Tuesday, August 31, 2010


My first Kindle arrived yesterday. It's a birthday present. I wanted it primarily as a travel accessory, but also because my whole personal library is going to have to be shipped back to Blighty in a few years time, and with that in mind I've been operating a strict one-in-one-out policy for paper books. Now I can expand my library electronically without guilt.

The jury is still out on whether or not e-books are less environmentally damaging than paper books. Cleantech in Los Angeles claims that Kindle is environmentally friendlier, but the study assumes that a Kindle user would otherwise buy 3 new paper books a month, rather than borrow from a library or buy second-hand. Hmmm. Ian's library is so big that when we were buying a house here in Alberta I had to get advice from a structural engineer on whether the building could cope with the weight, but even Ian does not buy three brand-new books each month.

This is my first electronic book-reader. I wasn't able to try out the Kindle software on my computer first because I use Linux Ubuntu (that's an 0pen source operating system) and Kindle is very difficult to install on Linux. This is silly of Amazon, because they use open source software for the Kindle, and not making it compatible with Linux loses them friends who would otherwise be supporters.

I bought the 6" Kindle because it is the most practical for travelling and small enough to slip into a capacious pocket. Its design may not be up to Apple standards, but it is still good looking. With its leather cover on it looks like a smart travel journal or a filofax. You buy the cover separately. I chose a green leather Amazon cover with an integral light. The cover looks sturdy enough to last for years. The light is very useful but held on such a fragile stem that its life-span has to be limited.

It didn't take me long to learn how to operate my Kindle. It is much easier than a mobile phone. The point of Kindle, and what makes it different from reading book on a computer screen, is that it is not back-lit, making the experience less wearing on the eyes, and more like reading print on paper. Amazon's mantra is that the Kindle should "disappear", that is that you should forget that you are reading a machine. That works for me. You can customise the font, and font size as well as choose whether to view the text in portrait or landscape view. Navigating around a volume is very easy. There is a dictionary tool, which is useful, and you can bookmark pages, plus there is a search tool. You can also annotate what you are reading using the keyboard, but that is fiddly compared with using a pencil and for that reason, if I was studying I'd prefer a paper textbook.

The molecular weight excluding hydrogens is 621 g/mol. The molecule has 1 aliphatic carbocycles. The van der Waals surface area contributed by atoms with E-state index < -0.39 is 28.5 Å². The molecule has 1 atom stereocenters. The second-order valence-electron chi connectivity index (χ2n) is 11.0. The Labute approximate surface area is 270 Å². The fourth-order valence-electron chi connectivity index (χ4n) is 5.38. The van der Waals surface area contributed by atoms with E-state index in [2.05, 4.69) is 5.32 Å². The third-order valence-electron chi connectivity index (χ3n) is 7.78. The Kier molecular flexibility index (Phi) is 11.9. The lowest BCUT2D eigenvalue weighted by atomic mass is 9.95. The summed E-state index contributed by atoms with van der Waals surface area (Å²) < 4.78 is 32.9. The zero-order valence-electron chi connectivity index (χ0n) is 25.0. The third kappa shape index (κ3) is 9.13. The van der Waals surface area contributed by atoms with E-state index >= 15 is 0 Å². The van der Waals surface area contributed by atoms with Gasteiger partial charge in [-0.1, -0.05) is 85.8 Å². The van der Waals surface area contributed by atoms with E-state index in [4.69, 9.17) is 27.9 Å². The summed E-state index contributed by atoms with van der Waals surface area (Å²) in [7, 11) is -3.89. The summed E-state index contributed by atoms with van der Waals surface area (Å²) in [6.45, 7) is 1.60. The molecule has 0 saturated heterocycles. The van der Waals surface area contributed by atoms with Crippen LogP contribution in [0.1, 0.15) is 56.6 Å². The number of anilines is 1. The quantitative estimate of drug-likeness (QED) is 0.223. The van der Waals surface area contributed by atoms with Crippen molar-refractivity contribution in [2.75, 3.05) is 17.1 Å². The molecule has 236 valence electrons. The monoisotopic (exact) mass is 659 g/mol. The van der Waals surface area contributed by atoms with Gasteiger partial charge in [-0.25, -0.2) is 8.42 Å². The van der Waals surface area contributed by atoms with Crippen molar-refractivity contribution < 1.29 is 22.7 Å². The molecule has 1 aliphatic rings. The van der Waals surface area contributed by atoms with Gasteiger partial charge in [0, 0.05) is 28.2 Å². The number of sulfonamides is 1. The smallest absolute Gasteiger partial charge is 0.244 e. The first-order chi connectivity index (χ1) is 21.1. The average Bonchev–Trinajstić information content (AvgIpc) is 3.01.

Making my first purchase from Amazon and downloading to my Kindle was a doddle. I chose The Girl Who Played with Fire because I'm 74th in line for this book at my local library. I've read that Amazon e-books are cheaper than print in the UK, but they are not in Canada. I have to buy from the Kindle store in $ US. The book would have been $1.00 CAN cheaper in print from Amazon.ca, although it would have been more expensive with postage. For second-hand books the saving is even greater. For example, the Kindle Jane Grigson's English Food is $9.99 US ($10.62 CAN), but I've just bought a second-hand copy for $5.57 CAN which included postage.

E-book fans make much of the thousands of free volumes on the web, but reading these with Kindle is not problem-free. I transferred a Project Gutenburg PDF file: Adventures in the Rifle Brigade by Sir John Kincaid to my Kindle from my computer, but I could not read it. If I email it to my Kindle instead, Amazon will convert it to a Kindle file, but they will charge me for doing so, so it will no longer be a free volume, and since I can read it for free on my computer I probably won't bother.

The new Kindle also comes with some experimental features, including a web-browser. I tried this to see if I can read my gmail, which would be very useful while travelling. Yesterday I could do so, but I've been unable to make a connection today. If the web browser could be improved and Google maps made accessible the Kindle would become an ideal travel companion.

One more thing. Every time you open the Kindle it displays a screensaver, which is usually a portrait of an author. One of the portraits (I won't tell you which) bears a disturbing resemblance to my first husband. You can't change the screensaver and I'm going to find that very irritating very soon.


JulieSlater said...

Very curious Mrs. Leaper, how is the Kindle working out? I have been tempted for a long time now but haven't mustered up enough courage to depart from the all too familiar and tangible feel of a real book. Do they live up their fame and accolades?

Jane said...

The Kindle experience is working out well.

I've read 3 books and find it no more difficult to read than print. In my original post I said that it could not read pdf files well, but I've discovered a lot of free books on the internet are available in mobi format, which is readable on Kindle.

Kindle makes it a bit too easy to impulse purchase. I'd bought 3 books in a week before I realised how much I was spending.

One disadvantage of Kindle is that you can't lend your purchased book to someone else -- unless you lend them your Kindle too.

I've now got the experimental web-browser set to read my email, and that is going to be invaluable when travelling. I bought it as a travel accessory, and for that purpose it is going to be excellent, but I'm not sure that I'd want my whole home library on it.